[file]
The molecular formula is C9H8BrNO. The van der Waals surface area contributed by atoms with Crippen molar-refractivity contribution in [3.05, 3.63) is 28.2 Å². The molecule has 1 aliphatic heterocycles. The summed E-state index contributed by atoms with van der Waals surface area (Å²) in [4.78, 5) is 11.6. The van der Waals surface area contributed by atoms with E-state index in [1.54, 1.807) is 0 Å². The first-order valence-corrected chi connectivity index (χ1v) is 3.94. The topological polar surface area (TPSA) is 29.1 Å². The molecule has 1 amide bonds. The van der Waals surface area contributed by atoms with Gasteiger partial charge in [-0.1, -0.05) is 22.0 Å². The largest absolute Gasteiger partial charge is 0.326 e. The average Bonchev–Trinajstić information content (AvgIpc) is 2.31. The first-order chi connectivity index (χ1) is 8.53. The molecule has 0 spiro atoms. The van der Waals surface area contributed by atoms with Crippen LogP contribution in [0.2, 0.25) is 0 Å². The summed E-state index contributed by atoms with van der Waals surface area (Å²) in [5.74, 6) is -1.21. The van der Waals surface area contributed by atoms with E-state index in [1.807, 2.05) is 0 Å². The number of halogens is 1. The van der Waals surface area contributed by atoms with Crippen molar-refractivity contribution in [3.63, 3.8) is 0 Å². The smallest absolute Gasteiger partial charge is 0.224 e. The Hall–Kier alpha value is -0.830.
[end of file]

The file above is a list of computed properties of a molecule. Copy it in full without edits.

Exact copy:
The molecular formula is C9H8BrNO. The van der Waals surface area contributed by atoms with Crippen molar-refractivity contribution in [3.05, 3.63) is 28.2 Å². The molecule has 1 aliphatic heterocycles. The summed E-state index contributed by atoms with van der Waals surface area (Å²) in [4.78, 5) is 11.6. The van der Waals surface area contributed by atoms with E-state index in [1.54, 1.807) is 0 Å². The first-order valence-corrected chi connectivity index (χ1v) is 3.94. The topological polar surface area (TPSA) is 29.1 Å². The molecule has 1 amide bonds. The van der Waals surface area contributed by atoms with Gasteiger partial charge in [-0.1, -0.05) is 22.0 Å². The largest absolute Gasteiger partial charge is 0.326 e. The average Bonchev–Trinajstić information content (AvgIpc) is 2.31. The first-order chi connectivity index (χ1) is 8.53. The molecule has 0 spiro atoms. The van der Waals surface area contributed by atoms with Crippen LogP contribution in [0.2, 0.25) is 0 Å². The summed E-state index contributed by atoms with van der Waals surface area (Å²) in [5.74, 6) is -1.21. The van der Waals surface area contributed by atoms with E-state index in [1.807, 2.05) is 0 Å². The number of halogens is 1. The van der Waals surface area contributed by atoms with Crippen molar-refractivity contribution in [3.63, 3.8) is 0 Å². The smallest absolute Gasteiger partial charge is 0.224 e. The Hall–Kier alpha value is -0.830.